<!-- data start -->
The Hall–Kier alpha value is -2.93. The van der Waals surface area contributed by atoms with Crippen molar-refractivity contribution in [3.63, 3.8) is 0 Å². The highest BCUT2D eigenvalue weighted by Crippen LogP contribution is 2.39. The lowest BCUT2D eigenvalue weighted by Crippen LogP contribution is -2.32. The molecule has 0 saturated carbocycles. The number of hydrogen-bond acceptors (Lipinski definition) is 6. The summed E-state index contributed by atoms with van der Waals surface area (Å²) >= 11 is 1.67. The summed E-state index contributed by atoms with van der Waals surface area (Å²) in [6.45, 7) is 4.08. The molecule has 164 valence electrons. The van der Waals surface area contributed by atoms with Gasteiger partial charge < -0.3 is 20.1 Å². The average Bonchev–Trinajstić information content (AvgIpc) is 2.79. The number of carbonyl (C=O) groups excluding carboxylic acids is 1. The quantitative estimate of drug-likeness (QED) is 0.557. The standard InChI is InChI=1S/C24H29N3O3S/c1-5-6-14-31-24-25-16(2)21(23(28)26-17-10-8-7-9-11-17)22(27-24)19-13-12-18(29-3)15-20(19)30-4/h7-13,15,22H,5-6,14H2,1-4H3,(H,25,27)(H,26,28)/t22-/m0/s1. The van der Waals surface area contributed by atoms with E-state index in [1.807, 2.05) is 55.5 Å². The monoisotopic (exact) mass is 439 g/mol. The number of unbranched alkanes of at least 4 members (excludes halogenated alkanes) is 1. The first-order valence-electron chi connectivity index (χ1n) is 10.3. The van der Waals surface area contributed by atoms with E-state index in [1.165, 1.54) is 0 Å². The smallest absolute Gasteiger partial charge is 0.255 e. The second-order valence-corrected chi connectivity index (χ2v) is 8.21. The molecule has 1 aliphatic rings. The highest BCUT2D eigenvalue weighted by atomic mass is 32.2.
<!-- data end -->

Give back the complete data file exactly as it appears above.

The Hall–Kier alpha value is -2.93. The van der Waals surface area contributed by atoms with Crippen molar-refractivity contribution in [3.63, 3.8) is 0 Å². The highest BCUT2D eigenvalue weighted by Crippen LogP contribution is 2.39. The lowest BCUT2D eigenvalue weighted by Crippen LogP contribution is -2.32. The molecule has 0 saturated carbocycles. The number of hydrogen-bond acceptors (Lipinski definition) is 6. The summed E-state index contributed by atoms with van der Waals surface area (Å²) >= 11 is 1.67. The summed E-state index contributed by atoms with van der Waals surface area (Å²) in [6.45, 7) is 4.08. The molecule has 164 valence electrons. The van der Waals surface area contributed by atoms with Gasteiger partial charge < -0.3 is 20.1 Å². The average Bonchev–Trinajstić information content (AvgIpc) is 2.79. The number of carbonyl (C=O) groups excluding carboxylic acids is 1. The quantitative estimate of drug-likeness (QED) is 0.557. The standard InChI is InChI=1S/C24H29N3O3S/c1-5-6-14-31-24-25-16(2)21(23(28)26-17-10-8-7-9-11-17)22(27-24)19-13-12-18(29-3)15-20(19)30-4/h7-13,15,22H,5-6,14H2,1-4H3,(H,25,27)(H,26,28)/t22-/m0/s1. The van der Waals surface area contributed by atoms with E-state index in [1.807, 2.05) is 55.5 Å². The monoisotopic (exact) mass is 439 g/mol. The number of unbranched alkanes of at least 4 members (excludes halogenated alkanes) is 1. The first-order valence-electron chi connectivity index (χ1n) is 10.3. The van der Waals surface area contributed by atoms with E-state index in [1.165, 1.54) is 0 Å². The smallest absolute Gasteiger partial charge is 0.255 e. The second-order valence-corrected chi connectivity index (χ2v) is 8.21. The molecule has 1 aliphatic rings. The highest BCUT2D eigenvalue weighted by atomic mass is 32.2.